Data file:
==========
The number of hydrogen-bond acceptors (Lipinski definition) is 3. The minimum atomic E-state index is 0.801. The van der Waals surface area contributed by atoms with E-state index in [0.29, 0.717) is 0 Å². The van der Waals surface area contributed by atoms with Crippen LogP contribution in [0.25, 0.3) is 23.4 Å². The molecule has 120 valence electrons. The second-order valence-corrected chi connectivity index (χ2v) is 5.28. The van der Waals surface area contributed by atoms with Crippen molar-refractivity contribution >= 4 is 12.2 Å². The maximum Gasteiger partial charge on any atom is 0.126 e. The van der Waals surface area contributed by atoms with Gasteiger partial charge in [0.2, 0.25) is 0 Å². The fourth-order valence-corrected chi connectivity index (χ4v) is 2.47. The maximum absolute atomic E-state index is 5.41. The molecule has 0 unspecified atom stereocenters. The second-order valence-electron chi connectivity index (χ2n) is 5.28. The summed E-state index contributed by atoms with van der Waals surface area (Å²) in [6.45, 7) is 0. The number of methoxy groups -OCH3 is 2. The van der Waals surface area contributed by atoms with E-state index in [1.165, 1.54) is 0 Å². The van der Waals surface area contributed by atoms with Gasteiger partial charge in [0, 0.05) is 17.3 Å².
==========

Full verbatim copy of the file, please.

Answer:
The number of hydrogen-bond acceptors (Lipinski definition) is 3. The minimum atomic E-state index is 0.801. The van der Waals surface area contributed by atoms with E-state index in [0.29, 0.717) is 0 Å². The van der Waals surface area contributed by atoms with Crippen LogP contribution in [0.25, 0.3) is 23.4 Å². The molecule has 120 valence electrons. The second-order valence-corrected chi connectivity index (χ2v) is 5.28. The van der Waals surface area contributed by atoms with Crippen molar-refractivity contribution >= 4 is 12.2 Å². The maximum Gasteiger partial charge on any atom is 0.126 e. The van der Waals surface area contributed by atoms with Gasteiger partial charge in [0.2, 0.25) is 0 Å². The fourth-order valence-corrected chi connectivity index (χ4v) is 2.47. The maximum absolute atomic E-state index is 5.41. The molecule has 0 unspecified atom stereocenters. The second-order valence-electron chi connectivity index (χ2n) is 5.28. The summed E-state index contributed by atoms with van der Waals surface area (Å²) in [6.45, 7) is 0. The number of methoxy groups -OCH3 is 2. The van der Waals surface area contributed by atoms with E-state index in [1.165, 1.54) is 0 Å². The van der Waals surface area contributed by atoms with Gasteiger partial charge in [0, 0.05) is 17.3 Å².